It was over so quickly! Earth records its shortest day ever with 1.59 milliseconds less than the 24-hour rotation
Planet Earth has recorded its shortest day since records began.
The 1.59 milliseconds snipped from the usual 24-hour rotation on June 29 raises the prospect of a leap second having to occur to keep the clocks aligned. It would be the first time that world clocks would be sped up.
Earth’s rotation has been known to slow down, with 27 leap seconds needed to maintain accurate atomic time since the 1970s. The last was on New Year’s Eve 2016, when clocks stopped for a second to allow the Earth to catch up.
Other factors can impact the length of days on Earth, including the accumulation of snow on the mountains of the northern hemisphere in winter, and then its melting in summer.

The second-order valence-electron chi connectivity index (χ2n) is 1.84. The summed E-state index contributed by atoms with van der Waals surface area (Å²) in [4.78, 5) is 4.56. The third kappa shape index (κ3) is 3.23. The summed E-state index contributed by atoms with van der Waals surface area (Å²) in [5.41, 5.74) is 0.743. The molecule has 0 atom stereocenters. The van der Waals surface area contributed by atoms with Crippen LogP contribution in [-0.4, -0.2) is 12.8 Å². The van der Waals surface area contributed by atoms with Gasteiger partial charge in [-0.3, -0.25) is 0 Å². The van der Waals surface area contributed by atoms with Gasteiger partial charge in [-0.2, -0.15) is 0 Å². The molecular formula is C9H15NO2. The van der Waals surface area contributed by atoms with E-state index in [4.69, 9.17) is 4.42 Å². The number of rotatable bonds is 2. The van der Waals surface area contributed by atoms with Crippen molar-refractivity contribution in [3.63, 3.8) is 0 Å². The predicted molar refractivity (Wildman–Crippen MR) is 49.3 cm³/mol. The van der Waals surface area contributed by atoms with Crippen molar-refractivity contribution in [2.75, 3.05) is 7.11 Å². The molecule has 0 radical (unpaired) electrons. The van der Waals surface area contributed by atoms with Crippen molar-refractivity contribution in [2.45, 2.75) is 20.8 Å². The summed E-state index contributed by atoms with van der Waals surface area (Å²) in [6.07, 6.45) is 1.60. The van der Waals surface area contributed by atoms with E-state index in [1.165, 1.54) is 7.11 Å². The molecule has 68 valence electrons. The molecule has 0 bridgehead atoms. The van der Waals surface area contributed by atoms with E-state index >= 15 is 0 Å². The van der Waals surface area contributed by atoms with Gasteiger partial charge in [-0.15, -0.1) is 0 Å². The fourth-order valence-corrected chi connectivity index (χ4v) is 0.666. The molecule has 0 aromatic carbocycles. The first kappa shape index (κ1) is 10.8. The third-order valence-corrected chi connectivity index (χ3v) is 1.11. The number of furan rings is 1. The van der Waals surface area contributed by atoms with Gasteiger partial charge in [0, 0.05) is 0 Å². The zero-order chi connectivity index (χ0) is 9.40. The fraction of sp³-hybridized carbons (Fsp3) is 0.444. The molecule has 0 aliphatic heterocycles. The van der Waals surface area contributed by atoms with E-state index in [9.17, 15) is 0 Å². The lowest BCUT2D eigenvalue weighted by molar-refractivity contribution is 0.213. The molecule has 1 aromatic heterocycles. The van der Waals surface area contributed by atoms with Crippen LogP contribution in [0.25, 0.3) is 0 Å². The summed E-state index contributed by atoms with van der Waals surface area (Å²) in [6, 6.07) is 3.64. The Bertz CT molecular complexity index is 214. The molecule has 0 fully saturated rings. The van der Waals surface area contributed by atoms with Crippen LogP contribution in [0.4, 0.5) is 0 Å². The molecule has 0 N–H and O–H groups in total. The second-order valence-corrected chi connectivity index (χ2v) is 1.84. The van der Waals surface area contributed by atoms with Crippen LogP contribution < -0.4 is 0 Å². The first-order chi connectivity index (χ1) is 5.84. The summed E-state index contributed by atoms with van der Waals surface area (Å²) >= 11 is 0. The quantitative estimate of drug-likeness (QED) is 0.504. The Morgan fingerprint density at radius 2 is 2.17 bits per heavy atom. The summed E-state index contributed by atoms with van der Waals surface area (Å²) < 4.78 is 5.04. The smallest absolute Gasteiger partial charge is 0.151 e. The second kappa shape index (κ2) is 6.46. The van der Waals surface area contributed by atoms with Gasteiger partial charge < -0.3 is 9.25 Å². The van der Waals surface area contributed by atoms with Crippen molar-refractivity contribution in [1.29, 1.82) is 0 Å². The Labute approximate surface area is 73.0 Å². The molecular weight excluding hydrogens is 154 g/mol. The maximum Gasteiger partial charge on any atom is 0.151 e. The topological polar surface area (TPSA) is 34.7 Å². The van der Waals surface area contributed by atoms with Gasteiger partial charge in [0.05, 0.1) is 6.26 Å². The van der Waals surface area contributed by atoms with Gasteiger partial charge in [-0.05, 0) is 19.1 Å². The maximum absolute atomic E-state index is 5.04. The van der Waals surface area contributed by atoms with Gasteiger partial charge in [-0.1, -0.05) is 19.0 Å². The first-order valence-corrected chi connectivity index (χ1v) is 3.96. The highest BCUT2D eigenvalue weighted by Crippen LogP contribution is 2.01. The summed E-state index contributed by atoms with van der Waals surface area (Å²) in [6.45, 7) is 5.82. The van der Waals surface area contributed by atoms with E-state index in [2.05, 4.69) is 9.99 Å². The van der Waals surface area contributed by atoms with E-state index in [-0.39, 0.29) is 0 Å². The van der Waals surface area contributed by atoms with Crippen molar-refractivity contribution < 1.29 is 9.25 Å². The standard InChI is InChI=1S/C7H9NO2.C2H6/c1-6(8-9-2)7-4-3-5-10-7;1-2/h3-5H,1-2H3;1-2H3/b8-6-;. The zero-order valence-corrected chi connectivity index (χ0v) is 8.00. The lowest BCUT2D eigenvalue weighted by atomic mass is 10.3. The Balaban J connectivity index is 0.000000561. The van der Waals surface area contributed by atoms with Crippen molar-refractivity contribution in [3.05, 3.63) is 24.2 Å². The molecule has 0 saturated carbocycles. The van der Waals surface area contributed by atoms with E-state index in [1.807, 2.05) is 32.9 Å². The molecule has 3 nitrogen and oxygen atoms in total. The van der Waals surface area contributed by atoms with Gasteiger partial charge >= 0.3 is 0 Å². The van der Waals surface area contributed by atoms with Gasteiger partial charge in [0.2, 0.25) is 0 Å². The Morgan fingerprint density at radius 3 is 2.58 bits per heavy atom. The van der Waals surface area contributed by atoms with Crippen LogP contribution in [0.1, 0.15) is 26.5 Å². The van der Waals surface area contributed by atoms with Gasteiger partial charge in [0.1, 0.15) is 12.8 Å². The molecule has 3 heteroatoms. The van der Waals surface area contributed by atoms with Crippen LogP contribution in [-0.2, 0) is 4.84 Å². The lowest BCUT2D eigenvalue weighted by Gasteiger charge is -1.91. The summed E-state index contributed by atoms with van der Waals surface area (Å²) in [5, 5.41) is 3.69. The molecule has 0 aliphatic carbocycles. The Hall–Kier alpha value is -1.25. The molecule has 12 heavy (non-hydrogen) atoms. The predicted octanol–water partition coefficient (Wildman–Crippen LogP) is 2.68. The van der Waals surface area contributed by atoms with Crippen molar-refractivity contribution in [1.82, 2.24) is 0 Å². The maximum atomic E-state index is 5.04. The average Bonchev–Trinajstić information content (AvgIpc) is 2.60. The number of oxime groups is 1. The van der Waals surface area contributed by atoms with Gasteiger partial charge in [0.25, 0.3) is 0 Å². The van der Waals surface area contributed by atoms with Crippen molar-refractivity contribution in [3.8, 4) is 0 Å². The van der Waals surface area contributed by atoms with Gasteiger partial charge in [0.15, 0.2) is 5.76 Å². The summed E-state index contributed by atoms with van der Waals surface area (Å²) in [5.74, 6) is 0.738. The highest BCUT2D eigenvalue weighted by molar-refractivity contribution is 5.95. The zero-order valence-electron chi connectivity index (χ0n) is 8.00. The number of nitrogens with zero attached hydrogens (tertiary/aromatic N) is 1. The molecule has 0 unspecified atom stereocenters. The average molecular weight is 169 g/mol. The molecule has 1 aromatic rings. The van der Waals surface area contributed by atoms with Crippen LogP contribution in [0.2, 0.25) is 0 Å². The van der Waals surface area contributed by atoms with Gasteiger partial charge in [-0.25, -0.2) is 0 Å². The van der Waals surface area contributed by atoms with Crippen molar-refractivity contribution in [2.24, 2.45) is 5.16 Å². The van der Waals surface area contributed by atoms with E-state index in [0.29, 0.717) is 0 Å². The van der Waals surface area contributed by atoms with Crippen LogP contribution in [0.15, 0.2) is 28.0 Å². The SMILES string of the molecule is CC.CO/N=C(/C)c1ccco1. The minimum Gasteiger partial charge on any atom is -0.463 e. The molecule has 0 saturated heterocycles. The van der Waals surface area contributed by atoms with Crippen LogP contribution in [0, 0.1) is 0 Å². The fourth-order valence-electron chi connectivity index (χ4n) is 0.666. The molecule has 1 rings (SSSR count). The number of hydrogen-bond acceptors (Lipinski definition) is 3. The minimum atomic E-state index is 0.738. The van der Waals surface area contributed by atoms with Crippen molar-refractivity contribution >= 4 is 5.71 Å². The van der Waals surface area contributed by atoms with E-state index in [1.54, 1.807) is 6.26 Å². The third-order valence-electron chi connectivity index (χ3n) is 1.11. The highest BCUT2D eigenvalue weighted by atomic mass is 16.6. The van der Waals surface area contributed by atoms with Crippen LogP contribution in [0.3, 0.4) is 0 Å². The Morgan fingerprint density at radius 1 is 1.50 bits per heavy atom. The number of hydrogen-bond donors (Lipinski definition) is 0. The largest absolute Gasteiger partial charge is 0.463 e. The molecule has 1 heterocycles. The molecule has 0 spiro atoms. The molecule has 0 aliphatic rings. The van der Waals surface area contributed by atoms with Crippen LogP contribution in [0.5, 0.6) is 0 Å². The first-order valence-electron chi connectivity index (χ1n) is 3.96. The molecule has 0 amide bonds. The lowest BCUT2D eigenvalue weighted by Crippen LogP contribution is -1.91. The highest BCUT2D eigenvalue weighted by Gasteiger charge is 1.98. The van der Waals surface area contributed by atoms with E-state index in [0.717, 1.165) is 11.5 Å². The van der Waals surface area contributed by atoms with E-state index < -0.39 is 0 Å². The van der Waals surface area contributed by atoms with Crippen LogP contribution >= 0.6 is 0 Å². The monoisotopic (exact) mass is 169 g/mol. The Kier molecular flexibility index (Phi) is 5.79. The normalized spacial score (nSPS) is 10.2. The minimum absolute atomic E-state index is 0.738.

But since 2020, this phenomenon has reversed – the previous fastest day was -1.47 milliseconds on July 19 of that year. Humans cannot detect the change, but it could affect satellites and navigation systems.
Experts say the “Chandler Wobble” – a change in the Earth’s rotation on its axis – could be to blame. Dr Leonid Zotov, of the Sternberg Astronomical Institute in Moscow, said: “Normal oscillation amplitude is about four meters on the Earth’s surface, but from 2017 to 2020 it disappeared.”
Experts say the ‘Chandler Wobble’ – a change in the Earth’s rotation on its axis – could be to blame
Other factors can influence the length of Earth days, including the accumulation of snow on the mountains of the northern hemisphere in winter, and then its melting in summer.
Global warming is also considered to have an effect by melting ice and snow at a faster rate.
The International Earth Rotation Service in Paris monitors the rotation of the planet and will advise countries when leap seconds should be added or removed, giving them six months notice.